But, as can be seen here, we are looking at phil context of scientific knowledge, and at broad, philosophically and historically informed questions of science in society. Worldviews and cultural agendas and issues.
By contrast, as we narrow focus to the logic of inductive warrant that makes certain ideas warranted as empirically reliable and useful so far, we can see that — again from Newton et al on — there is reasonable warrant for caution and what can be called, chastened or humbled realism that embraces some degree of instrumentalism in understanding scientific knowledge. Especially, on origins science matters where in reconstructing a remote and unobservable past we must rely on factual adequacy relating to traces of the past we can observe today and tested signs of adequate dynamics to produce explanations on a best current basis.
Where, instrumentalism can be set in relevant context with a clip from the Stanford Enc of Phil, article on Scientific Progress:
The instrumentalists follow Duhem in thinking that theories are merely conceptual tools for classifying, systematizing and predicting observational statements, so that the genuine content of science is not to be found on the level of theories (Duhem 1954). Scientific realists, by contrast, regard theories as attempts to describe reality even beyond the realm of observable things and regularities, so that theories can be regarded as statements having a truth value. Excluding naive realists, most scientists are fallibilists in Peirce’s sense: scientific theories are hypothetical and always corrigible in principle. They may happen to be true, but we cannot know this for certain in any particular case. But even when theories are false, they can be cognitively valuable if they are closer to the truth than their rivals (Popper 1963). Theories should be testable by observational evidence, and success in empirical tests gives inductive confirmation (Hintikka 1968; Niiniluoto and Tuomela 1973; Kuipers 2000) or non-inductive corroboration to the theory (Popper 1959).
It might seem natural to expect that the main rival accounts of scientific progress would be based upon the positions of instrumentalism and realism. But this is only partly true. To be sure, naive realists as a rule hold the accumulation-of-truths view of progress, and many philosophers combine the realist view of theories with the axiological thesis that truth is an important goal of scientific inquiry. A non-cumulative version of the realist view of progress can be formulated by using the notion of truthlikeness. But there are also philosophers who accept the possibility of a realist treatment of theories, but still deny that truth is a relevant value of science which could have a function in the characterization of scientific progress. Bas van Fraassen’s (1980) constructive empiricism takes the desideratum of science to be empirical adequacy: what a theory says about the observable should be true. The acceptance of a theory involves only the claim that it is empirically adequate, not its truth on the theoretical level. Van Fraassen has not developed an account of scientific progress in terms of his constructive empiricism, but presumably such an account would be close to empiricist notions of reduction and Laudan’s account of problem-solving ability (see Section 3.2).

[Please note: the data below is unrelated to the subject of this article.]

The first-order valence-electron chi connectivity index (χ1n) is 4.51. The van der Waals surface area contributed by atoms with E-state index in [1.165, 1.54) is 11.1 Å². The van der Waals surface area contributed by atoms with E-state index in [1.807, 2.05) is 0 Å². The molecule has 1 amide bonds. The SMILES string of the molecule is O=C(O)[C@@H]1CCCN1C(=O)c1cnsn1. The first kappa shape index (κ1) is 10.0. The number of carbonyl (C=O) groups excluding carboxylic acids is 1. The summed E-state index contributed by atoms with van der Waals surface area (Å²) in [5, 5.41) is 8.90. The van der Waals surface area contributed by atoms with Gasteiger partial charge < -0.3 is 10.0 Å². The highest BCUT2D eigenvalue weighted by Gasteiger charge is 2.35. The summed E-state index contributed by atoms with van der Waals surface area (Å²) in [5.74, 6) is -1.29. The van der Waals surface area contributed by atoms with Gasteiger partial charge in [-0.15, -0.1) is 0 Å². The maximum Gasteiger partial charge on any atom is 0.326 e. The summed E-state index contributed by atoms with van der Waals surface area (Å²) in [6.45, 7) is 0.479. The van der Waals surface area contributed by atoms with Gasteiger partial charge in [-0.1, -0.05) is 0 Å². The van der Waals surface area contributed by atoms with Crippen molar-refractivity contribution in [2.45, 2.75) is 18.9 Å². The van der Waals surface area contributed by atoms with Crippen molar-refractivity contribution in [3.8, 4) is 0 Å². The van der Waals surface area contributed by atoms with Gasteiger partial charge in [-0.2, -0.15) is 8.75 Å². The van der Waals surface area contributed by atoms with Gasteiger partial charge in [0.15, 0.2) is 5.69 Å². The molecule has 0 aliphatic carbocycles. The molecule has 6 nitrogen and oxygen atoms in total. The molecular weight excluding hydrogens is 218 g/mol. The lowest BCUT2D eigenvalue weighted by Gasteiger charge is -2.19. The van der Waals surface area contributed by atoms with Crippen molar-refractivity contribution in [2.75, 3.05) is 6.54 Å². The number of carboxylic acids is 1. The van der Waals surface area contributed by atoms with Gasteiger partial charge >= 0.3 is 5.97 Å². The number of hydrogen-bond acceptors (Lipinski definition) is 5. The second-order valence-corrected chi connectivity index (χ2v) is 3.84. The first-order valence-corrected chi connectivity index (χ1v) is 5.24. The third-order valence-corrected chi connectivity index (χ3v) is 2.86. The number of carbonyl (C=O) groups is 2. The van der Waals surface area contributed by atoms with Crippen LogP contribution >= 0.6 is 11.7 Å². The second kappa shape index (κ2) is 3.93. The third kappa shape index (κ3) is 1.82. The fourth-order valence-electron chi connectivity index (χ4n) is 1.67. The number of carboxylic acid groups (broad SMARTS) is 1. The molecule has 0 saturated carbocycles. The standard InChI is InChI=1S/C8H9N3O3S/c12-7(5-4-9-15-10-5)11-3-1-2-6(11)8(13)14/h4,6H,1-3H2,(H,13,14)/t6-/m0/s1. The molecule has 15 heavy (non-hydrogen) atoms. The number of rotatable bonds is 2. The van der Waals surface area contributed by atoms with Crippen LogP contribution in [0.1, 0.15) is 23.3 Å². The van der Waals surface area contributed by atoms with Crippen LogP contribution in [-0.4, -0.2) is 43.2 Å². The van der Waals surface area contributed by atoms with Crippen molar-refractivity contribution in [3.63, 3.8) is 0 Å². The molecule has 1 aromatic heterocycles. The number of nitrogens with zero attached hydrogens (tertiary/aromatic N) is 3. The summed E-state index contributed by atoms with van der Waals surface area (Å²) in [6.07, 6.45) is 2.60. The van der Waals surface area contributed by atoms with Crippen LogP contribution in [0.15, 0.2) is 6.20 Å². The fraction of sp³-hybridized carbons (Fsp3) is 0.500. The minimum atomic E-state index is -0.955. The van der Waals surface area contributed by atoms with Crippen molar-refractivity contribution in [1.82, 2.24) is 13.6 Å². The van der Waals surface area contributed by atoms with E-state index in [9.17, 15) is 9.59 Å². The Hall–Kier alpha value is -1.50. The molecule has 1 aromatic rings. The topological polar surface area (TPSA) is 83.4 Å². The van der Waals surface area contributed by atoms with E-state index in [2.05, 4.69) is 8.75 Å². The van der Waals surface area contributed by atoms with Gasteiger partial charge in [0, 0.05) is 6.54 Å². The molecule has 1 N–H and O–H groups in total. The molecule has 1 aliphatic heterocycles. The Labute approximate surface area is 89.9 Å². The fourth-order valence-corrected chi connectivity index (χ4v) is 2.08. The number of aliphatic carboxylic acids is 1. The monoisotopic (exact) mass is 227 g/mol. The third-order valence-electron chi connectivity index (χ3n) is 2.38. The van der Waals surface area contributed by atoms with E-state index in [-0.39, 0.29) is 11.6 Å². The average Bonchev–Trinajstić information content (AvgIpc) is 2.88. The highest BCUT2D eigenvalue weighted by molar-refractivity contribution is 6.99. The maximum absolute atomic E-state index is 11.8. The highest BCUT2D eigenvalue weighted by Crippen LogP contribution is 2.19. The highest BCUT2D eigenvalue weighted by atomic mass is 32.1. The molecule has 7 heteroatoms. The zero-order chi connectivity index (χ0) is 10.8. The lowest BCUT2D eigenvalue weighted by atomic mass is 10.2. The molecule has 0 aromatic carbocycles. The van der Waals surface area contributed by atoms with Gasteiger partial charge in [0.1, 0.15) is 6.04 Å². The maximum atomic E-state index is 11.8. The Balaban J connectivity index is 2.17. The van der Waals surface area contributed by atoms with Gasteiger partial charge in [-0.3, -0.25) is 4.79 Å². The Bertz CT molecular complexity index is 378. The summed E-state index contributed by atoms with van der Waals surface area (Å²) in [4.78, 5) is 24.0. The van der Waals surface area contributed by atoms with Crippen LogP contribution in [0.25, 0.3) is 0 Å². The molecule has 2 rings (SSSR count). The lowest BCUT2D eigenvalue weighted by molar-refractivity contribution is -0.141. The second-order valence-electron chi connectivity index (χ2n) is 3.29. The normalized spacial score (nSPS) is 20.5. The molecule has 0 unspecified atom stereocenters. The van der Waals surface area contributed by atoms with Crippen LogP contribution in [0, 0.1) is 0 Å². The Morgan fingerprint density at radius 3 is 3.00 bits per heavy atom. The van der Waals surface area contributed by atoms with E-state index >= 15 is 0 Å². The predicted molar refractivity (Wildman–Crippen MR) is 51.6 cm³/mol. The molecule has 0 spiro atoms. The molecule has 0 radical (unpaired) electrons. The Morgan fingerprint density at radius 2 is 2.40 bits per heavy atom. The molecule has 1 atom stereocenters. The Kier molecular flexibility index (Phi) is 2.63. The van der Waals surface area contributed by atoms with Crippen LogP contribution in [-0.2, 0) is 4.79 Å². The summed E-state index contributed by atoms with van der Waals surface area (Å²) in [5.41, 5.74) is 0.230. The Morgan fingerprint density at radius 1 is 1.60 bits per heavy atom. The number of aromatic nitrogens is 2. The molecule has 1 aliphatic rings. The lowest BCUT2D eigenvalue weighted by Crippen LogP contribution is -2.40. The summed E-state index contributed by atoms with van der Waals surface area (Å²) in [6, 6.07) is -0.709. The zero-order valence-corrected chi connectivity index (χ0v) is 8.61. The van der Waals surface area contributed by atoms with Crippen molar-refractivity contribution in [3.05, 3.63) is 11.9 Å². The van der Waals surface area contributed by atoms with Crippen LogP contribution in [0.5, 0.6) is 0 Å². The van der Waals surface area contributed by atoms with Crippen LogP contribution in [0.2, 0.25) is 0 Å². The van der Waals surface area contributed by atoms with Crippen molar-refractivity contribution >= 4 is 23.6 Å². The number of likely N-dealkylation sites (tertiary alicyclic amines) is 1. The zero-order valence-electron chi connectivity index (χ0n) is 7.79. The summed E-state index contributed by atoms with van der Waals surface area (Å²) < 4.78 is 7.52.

An instrumentalist who denies that theories have truth values usually defines scientific progress by referring to other virtues theories may have, such as their increasing empirical success. In 1908 Duhem expressed this idea by a simile: scientific progress is like a mounting tide, where waves rise and withdraw, but under this to-and-fro motion there is a slow and constant progress. However, he gave a realist twist to his view by assuming that theories classify experimental laws, and progress means that the proposed classifications approach a “natural classification” (Duhem 1954).
Evolutionary epistemology is open to instrumentalist (Toulmin) and realist (Popper) interpretations. A biological approach to human knowledge naturally gives emphasis to the pragmatist view that theories function as instruments of survival. Darwinist evolution in biology is not goal-directed with a fixed forward-looking goal; rather, species adapt themselves to an ever changing environment. In applying this account to the problem of knowledge-seeking, the fitness of a theory can be taken to mean that the theory is accepted by members of the scientific community. But a realist can reinterpret the evolutionary model by taking fitness to mean the truth or truthlikeness of a theory . . .
There is a lot of room for debates in there, but it should be clear that scientific knowledge is inescapably provisional and that inductive reasoning is only capable of a weak form warrant. Inductive knowledge claims are not certain beyond correction. And, it is fair comment to note that different scientific claims come with differing degrees of corroboration and differing degrees of openness to empirical testing. So, as we are less and less open to testing, and as the degree of warrant decreases, we would be well advised to hold claims with a lesser degree of certitude. In particular, the notion of a general authority of Science that gives an imprimatur of practical certainty to dominant theories is — for good reason — highly suspect.